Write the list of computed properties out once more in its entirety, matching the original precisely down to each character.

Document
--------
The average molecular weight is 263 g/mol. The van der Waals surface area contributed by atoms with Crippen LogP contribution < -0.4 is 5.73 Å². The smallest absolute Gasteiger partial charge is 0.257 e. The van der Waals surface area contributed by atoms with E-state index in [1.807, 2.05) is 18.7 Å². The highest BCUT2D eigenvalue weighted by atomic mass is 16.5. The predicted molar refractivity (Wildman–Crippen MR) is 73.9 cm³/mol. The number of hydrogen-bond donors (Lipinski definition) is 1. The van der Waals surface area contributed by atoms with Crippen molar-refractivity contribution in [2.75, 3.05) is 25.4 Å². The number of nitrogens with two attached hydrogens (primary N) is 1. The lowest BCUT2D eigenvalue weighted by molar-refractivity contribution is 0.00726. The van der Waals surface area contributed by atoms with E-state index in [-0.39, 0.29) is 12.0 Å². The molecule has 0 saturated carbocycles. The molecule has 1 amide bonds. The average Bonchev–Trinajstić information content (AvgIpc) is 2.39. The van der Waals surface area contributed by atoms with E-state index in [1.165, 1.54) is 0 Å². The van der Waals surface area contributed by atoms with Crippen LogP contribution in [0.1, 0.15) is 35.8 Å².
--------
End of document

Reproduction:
The average molecular weight is 263 g/mol. The van der Waals surface area contributed by atoms with Crippen LogP contribution < -0.4 is 5.73 Å². The smallest absolute Gasteiger partial charge is 0.257 e. The van der Waals surface area contributed by atoms with E-state index in [1.807, 2.05) is 18.7 Å². The highest BCUT2D eigenvalue weighted by atomic mass is 16.5. The predicted molar refractivity (Wildman–Crippen MR) is 73.9 cm³/mol. The number of hydrogen-bond donors (Lipinski definition) is 1. The van der Waals surface area contributed by atoms with Crippen molar-refractivity contribution in [2.75, 3.05) is 25.4 Å². The number of nitrogens with two attached hydrogens (primary N) is 1. The lowest BCUT2D eigenvalue weighted by molar-refractivity contribution is 0.00726. The van der Waals surface area contributed by atoms with E-state index in [-0.39, 0.29) is 12.0 Å². The molecule has 0 saturated carbocycles. The molecule has 1 amide bonds. The average Bonchev–Trinajstić information content (AvgIpc) is 2.39. The van der Waals surface area contributed by atoms with E-state index in [1.165, 1.54) is 0 Å². The van der Waals surface area contributed by atoms with Crippen LogP contribution in [0.1, 0.15) is 35.8 Å².